3 Things to Consider Before Blindly Applying for the Newest Credit Cards in the Market

Singapore's financial institutions are very active in terms of introducing new products to lure customers away from their competitors. For example, insurance companies have been introducing new telematics schemes to use technology to help consumers save on their car insurance premiums. Similarly, banks have been introducing new rewards credit cards to the market to increase their market shares. Many of these new products offer great value propositions to consumers. However, consumers shouldn't blindly apply for all of the newest additions to the market just because they sound attractive. In fact, going from card to card can actually be a harmful exercise if you don't do it carefully. Here, we discuss a few things you should consider before applying for the newest credit cards in the market.

What Card You Get Depends on Your Spending Pattern, Not New Features or Sign-On Bonuses

When considering whether you should apply for that newest card in the market, you should first consider how it fits into your spending pattern. You should have a rough idea of how much money you tend to spend per month, and if your expenditure is concentrated in any particular area like dining or shopping. These two factors impact how well you can benefit from a particular card much more than the sign-on bonuses.

Let's consider HSBC Advance Credit Card, one of the newest additions to the market. Since it changed from a miles credit card to a cash back credit card, it has garnered quite a bit of consumer interest with a 3.5% flat rate cash rebate for HSBC Advance customers that spend more than S$2,000 per month. If you already own a card like UOB One Card that provides up to 5% cash rebate per month for those who spend at least S$2,000 monthly, whether you should apply for HSBC Advance Card depends on how much money you actually spend every month. Because UOB One Card's rebate is capped at S$100 per month while HSBC Advance Card's is capped at S$125, UOB One Card works better for people who spend less than S$2,850 per month while HSBC Advance Card works better for those who spend more than S$2,850 per month. Therefore, UOB One Card Users who spend less than S$2,850 would actually be better off by keeping their card, though people who spend more should be actively seeking out a new deal like HSBC Advance Card

How Much Do Sign-On Bonuses Matter?

One argument against our case could be that sign-on bonuses can make such a calculation less relevant. Why not just sign up for a new card, collect the bonus cash rebate or miles, and cancel the card? There are two main reasons why such a thought process can be misguided.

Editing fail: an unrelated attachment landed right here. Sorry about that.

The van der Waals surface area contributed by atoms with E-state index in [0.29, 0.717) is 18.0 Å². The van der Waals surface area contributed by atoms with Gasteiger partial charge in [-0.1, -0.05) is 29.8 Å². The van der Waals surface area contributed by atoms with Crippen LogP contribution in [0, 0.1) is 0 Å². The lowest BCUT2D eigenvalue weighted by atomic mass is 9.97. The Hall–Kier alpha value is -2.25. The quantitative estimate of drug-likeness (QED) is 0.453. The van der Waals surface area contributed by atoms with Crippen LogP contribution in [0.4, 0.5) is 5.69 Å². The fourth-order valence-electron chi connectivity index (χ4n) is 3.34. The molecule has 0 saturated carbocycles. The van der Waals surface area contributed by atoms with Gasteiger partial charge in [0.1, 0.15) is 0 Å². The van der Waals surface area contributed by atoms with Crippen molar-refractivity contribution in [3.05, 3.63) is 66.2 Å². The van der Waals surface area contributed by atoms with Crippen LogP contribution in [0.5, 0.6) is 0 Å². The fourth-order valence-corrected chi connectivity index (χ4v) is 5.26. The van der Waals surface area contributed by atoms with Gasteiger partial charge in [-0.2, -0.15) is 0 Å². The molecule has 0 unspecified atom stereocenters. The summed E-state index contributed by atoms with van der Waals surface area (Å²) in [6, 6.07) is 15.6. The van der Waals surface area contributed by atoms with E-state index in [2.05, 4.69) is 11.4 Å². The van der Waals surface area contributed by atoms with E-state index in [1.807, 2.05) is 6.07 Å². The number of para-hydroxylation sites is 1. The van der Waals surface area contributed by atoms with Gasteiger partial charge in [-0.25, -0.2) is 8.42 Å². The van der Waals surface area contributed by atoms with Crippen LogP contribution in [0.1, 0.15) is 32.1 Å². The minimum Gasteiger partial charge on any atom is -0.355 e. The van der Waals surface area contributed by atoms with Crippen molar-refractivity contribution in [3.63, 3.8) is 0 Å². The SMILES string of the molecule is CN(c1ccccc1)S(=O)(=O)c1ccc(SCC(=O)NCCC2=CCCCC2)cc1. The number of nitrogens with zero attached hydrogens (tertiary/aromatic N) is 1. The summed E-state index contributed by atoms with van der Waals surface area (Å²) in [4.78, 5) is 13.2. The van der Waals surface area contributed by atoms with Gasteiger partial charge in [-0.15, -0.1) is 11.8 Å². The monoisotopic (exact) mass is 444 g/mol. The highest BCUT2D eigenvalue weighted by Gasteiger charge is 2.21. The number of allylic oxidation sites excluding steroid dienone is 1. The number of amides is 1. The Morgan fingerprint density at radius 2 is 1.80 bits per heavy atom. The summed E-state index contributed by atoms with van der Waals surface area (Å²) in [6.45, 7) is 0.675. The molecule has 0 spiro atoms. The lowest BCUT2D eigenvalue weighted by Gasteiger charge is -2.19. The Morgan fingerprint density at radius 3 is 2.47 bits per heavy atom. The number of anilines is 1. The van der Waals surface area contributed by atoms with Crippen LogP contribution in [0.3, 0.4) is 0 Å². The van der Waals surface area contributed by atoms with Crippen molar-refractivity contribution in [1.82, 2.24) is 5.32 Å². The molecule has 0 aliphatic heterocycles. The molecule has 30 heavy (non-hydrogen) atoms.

First, often, these bonuses aren't big enough to offset the potential opportunity cost that they create. For instance, our example pictured above implies a difference of S$300 in total rebate earned over 2 years between the two credit cards we mentioned. A typical cash bonus of S$180 isn't big enough to offset this kind of difference. Not only that, merely signing on for a rebate and cancelling the card immediately prevents you from actually benefiting from deals in the future that actually be the best fit for you. This is because most promotions are limited to new customers who haven't had a relationship with a particular bank in the last 12 months or so.

Secondly, many promotional bonuses entail certain level of minimum spending requirements. If you stretch your budget just to satisfy these requirements and earn sign-up bonuses, you can be troubled by the overwhelming credit card debt that comes with a +25% APR.

Therefore, you should treat sign-up bonuses as what they are: a cherry on top bonus for getting something that is already great for you. They are nice addition to the value proposition of a card if the card itself fits your budget and spending pattern well. Applying for a new card just for the sake of its bonus can have some hidden costs that you can't easily anticipate ahead of time.

What If Your Existing Card's Terms And Conditions Changed?

Sometimes, the "newest" card in the market can actually be just a rebranded card that you used to have. Banks can and do change their terms and conditions time to time. But does this mean that you should just abandon the card every time it changes? The answer is no. You can use the same process we just described for assessing a new card to determine if you cancel or keep your existing card if and when its T&C changes. If the new set of rewards and fees work well for you, you should consider keeping it. If not, it would be wise to look for alternatives.

In fact, many cards that have gone through a significant change in the recent years have actually changed for the better. For example, Maybank Horizon Platinum Card was rebranded to Maybank Horizon Visa Signature Card with significantly higher rewards rate for a slightly higher spending requirement to qualify for an annual fee waiver. Similarly, POSB Everyday Card raised its annual fee in exchange for much higher dining rewards. As for HSBC Advance Credit Card, which originally was a miles credit card, it's still one of the best no-fee cash back cards in the market. For you to decide whether or not to keep these cards, all that matters is that their current benefit and fee structures nicely match your individual spending preferences.

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